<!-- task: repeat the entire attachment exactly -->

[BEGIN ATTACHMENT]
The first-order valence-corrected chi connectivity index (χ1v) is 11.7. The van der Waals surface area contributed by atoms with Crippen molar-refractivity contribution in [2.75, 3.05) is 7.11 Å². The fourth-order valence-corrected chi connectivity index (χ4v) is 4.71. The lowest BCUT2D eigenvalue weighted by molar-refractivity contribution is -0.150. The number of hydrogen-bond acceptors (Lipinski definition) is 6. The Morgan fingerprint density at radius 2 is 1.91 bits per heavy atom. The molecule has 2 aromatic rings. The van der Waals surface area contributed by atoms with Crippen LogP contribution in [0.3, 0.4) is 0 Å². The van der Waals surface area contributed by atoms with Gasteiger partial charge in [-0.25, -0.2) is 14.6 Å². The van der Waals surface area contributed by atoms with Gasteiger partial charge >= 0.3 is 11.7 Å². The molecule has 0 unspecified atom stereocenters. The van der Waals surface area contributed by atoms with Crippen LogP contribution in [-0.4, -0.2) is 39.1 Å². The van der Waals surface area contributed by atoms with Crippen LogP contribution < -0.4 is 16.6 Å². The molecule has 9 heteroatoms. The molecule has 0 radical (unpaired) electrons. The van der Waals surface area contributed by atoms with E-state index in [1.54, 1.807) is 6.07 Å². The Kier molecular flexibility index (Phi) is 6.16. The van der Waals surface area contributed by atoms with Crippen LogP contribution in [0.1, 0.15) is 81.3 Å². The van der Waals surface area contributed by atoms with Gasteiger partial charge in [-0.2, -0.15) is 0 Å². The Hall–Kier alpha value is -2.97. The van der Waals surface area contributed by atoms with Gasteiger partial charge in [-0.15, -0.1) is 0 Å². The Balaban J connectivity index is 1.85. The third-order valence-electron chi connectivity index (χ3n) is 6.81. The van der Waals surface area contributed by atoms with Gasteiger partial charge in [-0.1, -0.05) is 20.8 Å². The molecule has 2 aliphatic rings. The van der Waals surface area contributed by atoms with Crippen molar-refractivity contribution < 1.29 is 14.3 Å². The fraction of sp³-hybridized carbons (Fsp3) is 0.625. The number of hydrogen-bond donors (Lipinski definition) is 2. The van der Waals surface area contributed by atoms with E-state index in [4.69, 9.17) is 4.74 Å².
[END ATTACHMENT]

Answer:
The first-order valence-corrected chi connectivity index (χ1v) is 11.7. The van der Waals surface area contributed by atoms with Crippen molar-refractivity contribution in [2.75, 3.05) is 7.11 Å². The fourth-order valence-corrected chi connectivity index (χ4v) is 4.71. The lowest BCUT2D eigenvalue weighted by molar-refractivity contribution is -0.150. The number of hydrogen-bond acceptors (Lipinski definition) is 6. The Morgan fingerprint density at radius 2 is 1.91 bits per heavy atom. The molecule has 2 aromatic rings. The van der Waals surface area contributed by atoms with Crippen LogP contribution in [0.3, 0.4) is 0 Å². The van der Waals surface area contributed by atoms with Gasteiger partial charge in [-0.25, -0.2) is 14.6 Å². The van der Waals surface area contributed by atoms with Gasteiger partial charge >= 0.3 is 11.7 Å². The molecule has 0 unspecified atom stereocenters. The van der Waals surface area contributed by atoms with Crippen LogP contribution in [-0.4, -0.2) is 39.1 Å². The van der Waals surface area contributed by atoms with Crippen LogP contribution < -0.4 is 16.6 Å². The molecule has 9 heteroatoms. The molecule has 0 radical (unpaired) electrons. The van der Waals surface area contributed by atoms with E-state index in [1.54, 1.807) is 6.07 Å². The Kier molecular flexibility index (Phi) is 6.16. The van der Waals surface area contributed by atoms with Crippen LogP contribution in [0.1, 0.15) is 81.3 Å². The van der Waals surface area contributed by atoms with Gasteiger partial charge in [-0.2, -0.15) is 0 Å². The Hall–Kier alpha value is -2.97. The van der Waals surface area contributed by atoms with Gasteiger partial charge in [-0.15, -0.1) is 0 Å². The Balaban J connectivity index is 1.85. The third-order valence-electron chi connectivity index (χ3n) is 6.81. The van der Waals surface area contributed by atoms with Gasteiger partial charge in [-0.1, -0.05) is 20.8 Å². The molecule has 2 aliphatic rings. The van der Waals surface area contributed by atoms with Crippen molar-refractivity contribution < 1.29 is 14.3 Å². The fraction of sp³-hybridized carbons (Fsp3) is 0.625. The number of hydrogen-bond donors (Lipinski definition) is 2. The van der Waals surface area contributed by atoms with E-state index in [4.69, 9.17) is 4.74 Å².